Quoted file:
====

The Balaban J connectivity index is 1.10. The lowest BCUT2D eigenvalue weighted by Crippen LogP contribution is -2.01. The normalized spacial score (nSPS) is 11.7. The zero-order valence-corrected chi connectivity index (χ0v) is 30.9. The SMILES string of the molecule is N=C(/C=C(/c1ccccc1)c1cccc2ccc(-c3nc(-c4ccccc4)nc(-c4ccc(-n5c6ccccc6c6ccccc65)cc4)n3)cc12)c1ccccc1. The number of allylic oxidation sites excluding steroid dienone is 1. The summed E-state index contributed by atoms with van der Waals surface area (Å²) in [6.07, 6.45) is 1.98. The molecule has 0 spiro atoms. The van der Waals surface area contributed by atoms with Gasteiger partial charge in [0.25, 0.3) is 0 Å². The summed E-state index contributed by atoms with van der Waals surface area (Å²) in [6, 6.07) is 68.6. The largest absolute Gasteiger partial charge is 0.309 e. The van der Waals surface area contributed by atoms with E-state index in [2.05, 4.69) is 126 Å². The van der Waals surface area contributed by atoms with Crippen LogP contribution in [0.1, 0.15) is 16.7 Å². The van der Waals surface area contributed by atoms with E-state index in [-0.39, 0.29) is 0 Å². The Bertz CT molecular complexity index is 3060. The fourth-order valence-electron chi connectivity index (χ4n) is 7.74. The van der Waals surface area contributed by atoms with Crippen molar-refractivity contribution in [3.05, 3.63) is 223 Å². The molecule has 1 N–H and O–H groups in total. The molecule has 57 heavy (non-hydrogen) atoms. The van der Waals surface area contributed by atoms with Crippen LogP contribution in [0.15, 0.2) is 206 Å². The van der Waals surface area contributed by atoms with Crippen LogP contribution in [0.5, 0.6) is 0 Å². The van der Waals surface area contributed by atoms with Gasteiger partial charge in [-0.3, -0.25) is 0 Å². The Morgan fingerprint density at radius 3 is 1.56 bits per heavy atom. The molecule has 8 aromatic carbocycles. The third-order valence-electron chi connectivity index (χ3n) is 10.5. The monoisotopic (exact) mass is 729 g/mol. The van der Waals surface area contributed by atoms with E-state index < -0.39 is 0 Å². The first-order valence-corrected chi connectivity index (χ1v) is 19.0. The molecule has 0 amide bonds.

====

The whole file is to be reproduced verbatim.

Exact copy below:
The Balaban J connectivity index is 1.10. The lowest BCUT2D eigenvalue weighted by Crippen LogP contribution is -2.01. The normalized spacial score (nSPS) is 11.7. The zero-order valence-corrected chi connectivity index (χ0v) is 30.9. The SMILES string of the molecule is N=C(/C=C(/c1ccccc1)c1cccc2ccc(-c3nc(-c4ccccc4)nc(-c4ccc(-n5c6ccccc6c6ccccc65)cc4)n3)cc12)c1ccccc1. The number of allylic oxidation sites excluding steroid dienone is 1. The summed E-state index contributed by atoms with van der Waals surface area (Å²) in [6.07, 6.45) is 1.98. The molecule has 0 spiro atoms. The van der Waals surface area contributed by atoms with Gasteiger partial charge in [0.25, 0.3) is 0 Å². The summed E-state index contributed by atoms with van der Waals surface area (Å²) in [6, 6.07) is 68.6. The largest absolute Gasteiger partial charge is 0.309 e. The van der Waals surface area contributed by atoms with E-state index in [2.05, 4.69) is 126 Å². The van der Waals surface area contributed by atoms with Crippen LogP contribution in [0.1, 0.15) is 16.7 Å². The van der Waals surface area contributed by atoms with E-state index in [-0.39, 0.29) is 0 Å². The Bertz CT molecular complexity index is 3060. The fourth-order valence-electron chi connectivity index (χ4n) is 7.74. The van der Waals surface area contributed by atoms with Crippen molar-refractivity contribution in [3.05, 3.63) is 223 Å². The molecule has 1 N–H and O–H groups in total. The molecule has 57 heavy (non-hydrogen) atoms. The van der Waals surface area contributed by atoms with Crippen LogP contribution in [0.15, 0.2) is 206 Å². The van der Waals surface area contributed by atoms with Crippen LogP contribution in [0.5, 0.6) is 0 Å². The van der Waals surface area contributed by atoms with Gasteiger partial charge in [-0.3, -0.25) is 0 Å². The Morgan fingerprint density at radius 3 is 1.56 bits per heavy atom. The molecule has 8 aromatic carbocycles. The third-order valence-electron chi connectivity index (χ3n) is 10.5. The monoisotopic (exact) mass is 729 g/mol. The van der Waals surface area contributed by atoms with E-state index < -0.39 is 0 Å². The first-order valence-corrected chi connectivity index (χ1v) is 19.0. The molecule has 0 amide bonds.